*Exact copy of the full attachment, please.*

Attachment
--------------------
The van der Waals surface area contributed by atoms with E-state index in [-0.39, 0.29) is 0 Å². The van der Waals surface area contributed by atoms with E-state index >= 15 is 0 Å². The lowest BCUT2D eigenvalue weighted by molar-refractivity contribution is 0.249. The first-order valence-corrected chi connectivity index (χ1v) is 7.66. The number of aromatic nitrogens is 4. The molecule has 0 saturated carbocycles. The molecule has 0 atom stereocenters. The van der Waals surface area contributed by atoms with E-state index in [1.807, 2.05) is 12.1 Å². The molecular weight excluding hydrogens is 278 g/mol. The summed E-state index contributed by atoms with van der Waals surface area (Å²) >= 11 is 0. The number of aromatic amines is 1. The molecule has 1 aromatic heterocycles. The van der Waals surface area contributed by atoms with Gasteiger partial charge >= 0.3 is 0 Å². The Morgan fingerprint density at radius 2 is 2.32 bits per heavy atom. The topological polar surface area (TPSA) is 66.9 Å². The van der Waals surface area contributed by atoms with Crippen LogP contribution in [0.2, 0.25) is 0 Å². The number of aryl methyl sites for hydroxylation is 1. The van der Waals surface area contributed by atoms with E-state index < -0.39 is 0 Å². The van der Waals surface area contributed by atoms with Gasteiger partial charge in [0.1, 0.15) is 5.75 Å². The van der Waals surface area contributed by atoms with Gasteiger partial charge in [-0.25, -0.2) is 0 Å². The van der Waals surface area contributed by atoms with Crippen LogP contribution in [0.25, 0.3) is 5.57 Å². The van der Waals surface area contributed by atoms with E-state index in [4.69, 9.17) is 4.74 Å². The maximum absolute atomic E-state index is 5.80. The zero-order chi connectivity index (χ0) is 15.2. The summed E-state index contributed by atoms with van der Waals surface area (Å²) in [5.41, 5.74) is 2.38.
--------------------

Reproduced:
The van der Waals surface area contributed by atoms with E-state index in [-0.39, 0.29) is 0 Å². The van der Waals surface area contributed by atoms with E-state index >= 15 is 0 Å². The lowest BCUT2D eigenvalue weighted by molar-refractivity contribution is 0.249. The first-order valence-corrected chi connectivity index (χ1v) is 7.66. The number of aromatic nitrogens is 4. The molecule has 0 saturated carbocycles. The molecule has 0 atom stereocenters. The van der Waals surface area contributed by atoms with E-state index in [1.807, 2.05) is 12.1 Å². The molecular weight excluding hydrogens is 278 g/mol. The summed E-state index contributed by atoms with van der Waals surface area (Å²) >= 11 is 0. The number of aromatic amines is 1. The molecule has 1 aromatic heterocycles. The van der Waals surface area contributed by atoms with Gasteiger partial charge >= 0.3 is 0 Å². The Morgan fingerprint density at radius 2 is 2.32 bits per heavy atom. The topological polar surface area (TPSA) is 66.9 Å². The van der Waals surface area contributed by atoms with Crippen LogP contribution in [0.2, 0.25) is 0 Å². The number of aryl methyl sites for hydroxylation is 1. The van der Waals surface area contributed by atoms with E-state index < -0.39 is 0 Å². The van der Waals surface area contributed by atoms with Gasteiger partial charge in [0.1, 0.15) is 5.75 Å². The van der Waals surface area contributed by atoms with Gasteiger partial charge in [-0.25, -0.2) is 0 Å². The van der Waals surface area contributed by atoms with Crippen LogP contribution in [0.25, 0.3) is 5.57 Å². The van der Waals surface area contributed by atoms with E-state index in [4.69, 9.17) is 4.74 Å². The maximum absolute atomic E-state index is 5.80. The zero-order chi connectivity index (χ0) is 15.2. The summed E-state index contributed by atoms with van der Waals surface area (Å²) in [5.41, 5.74) is 2.38.